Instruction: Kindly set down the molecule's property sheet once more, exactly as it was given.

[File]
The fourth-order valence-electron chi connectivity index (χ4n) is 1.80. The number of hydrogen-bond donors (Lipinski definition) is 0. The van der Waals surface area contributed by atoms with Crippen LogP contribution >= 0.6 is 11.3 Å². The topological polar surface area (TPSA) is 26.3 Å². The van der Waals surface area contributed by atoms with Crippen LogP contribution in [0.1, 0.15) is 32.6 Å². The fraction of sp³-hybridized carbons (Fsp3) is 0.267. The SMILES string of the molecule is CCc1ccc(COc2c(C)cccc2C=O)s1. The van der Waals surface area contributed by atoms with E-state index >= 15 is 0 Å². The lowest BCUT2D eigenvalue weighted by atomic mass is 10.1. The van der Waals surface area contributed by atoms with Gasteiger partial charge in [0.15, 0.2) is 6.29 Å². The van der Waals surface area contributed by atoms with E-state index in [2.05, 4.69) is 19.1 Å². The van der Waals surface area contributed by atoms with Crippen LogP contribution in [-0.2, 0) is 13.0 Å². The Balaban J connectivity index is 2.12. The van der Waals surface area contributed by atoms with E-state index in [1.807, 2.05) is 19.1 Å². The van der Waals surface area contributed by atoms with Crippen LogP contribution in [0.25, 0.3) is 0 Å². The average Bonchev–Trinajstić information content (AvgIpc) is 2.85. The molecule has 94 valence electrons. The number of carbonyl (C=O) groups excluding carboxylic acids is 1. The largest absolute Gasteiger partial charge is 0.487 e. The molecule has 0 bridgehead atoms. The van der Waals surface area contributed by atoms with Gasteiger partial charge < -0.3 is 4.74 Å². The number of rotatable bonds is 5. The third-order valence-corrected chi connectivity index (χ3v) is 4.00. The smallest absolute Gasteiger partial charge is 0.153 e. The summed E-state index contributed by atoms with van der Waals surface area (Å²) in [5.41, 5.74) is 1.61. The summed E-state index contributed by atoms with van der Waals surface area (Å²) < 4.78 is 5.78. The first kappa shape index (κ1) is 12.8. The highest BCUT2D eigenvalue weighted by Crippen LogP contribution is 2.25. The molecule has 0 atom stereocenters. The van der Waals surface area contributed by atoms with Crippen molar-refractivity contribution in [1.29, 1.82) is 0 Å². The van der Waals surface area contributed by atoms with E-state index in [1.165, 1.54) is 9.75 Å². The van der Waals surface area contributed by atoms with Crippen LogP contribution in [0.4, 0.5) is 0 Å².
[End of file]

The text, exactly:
The fourth-order valence-electron chi connectivity index (χ4n) is 1.80. The number of hydrogen-bond donors (Lipinski definition) is 0. The van der Waals surface area contributed by atoms with Crippen LogP contribution >= 0.6 is 11.3 Å². The topological polar surface area (TPSA) is 26.3 Å². The van der Waals surface area contributed by atoms with Crippen LogP contribution in [0.1, 0.15) is 32.6 Å². The fraction of sp³-hybridized carbons (Fsp3) is 0.267. The SMILES string of the molecule is CCc1ccc(COc2c(C)cccc2C=O)s1. The van der Waals surface area contributed by atoms with E-state index >= 15 is 0 Å². The lowest BCUT2D eigenvalue weighted by atomic mass is 10.1. The van der Waals surface area contributed by atoms with Gasteiger partial charge in [0.15, 0.2) is 6.29 Å². The van der Waals surface area contributed by atoms with E-state index in [2.05, 4.69) is 19.1 Å². The van der Waals surface area contributed by atoms with Crippen LogP contribution in [-0.2, 0) is 13.0 Å². The Balaban J connectivity index is 2.12. The van der Waals surface area contributed by atoms with E-state index in [1.807, 2.05) is 19.1 Å². The van der Waals surface area contributed by atoms with Crippen LogP contribution in [0.25, 0.3) is 0 Å². The average Bonchev–Trinajstić information content (AvgIpc) is 2.85. The molecule has 94 valence electrons. The number of carbonyl (C=O) groups excluding carboxylic acids is 1. The largest absolute Gasteiger partial charge is 0.487 e. The molecule has 0 bridgehead atoms. The van der Waals surface area contributed by atoms with Gasteiger partial charge < -0.3 is 4.74 Å². The number of rotatable bonds is 5. The third-order valence-corrected chi connectivity index (χ3v) is 4.00. The smallest absolute Gasteiger partial charge is 0.153 e. The summed E-state index contributed by atoms with van der Waals surface area (Å²) in [5.41, 5.74) is 1.61. The summed E-state index contributed by atoms with van der Waals surface area (Å²) < 4.78 is 5.78. The first kappa shape index (κ1) is 12.8. The highest BCUT2D eigenvalue weighted by Crippen LogP contribution is 2.25. The molecule has 0 atom stereocenters. The van der Waals surface area contributed by atoms with Crippen molar-refractivity contribution in [1.29, 1.82) is 0 Å². The van der Waals surface area contributed by atoms with E-state index in [1.165, 1.54) is 9.75 Å². The van der Waals surface area contributed by atoms with Crippen LogP contribution in [0.4, 0.5) is 0 Å².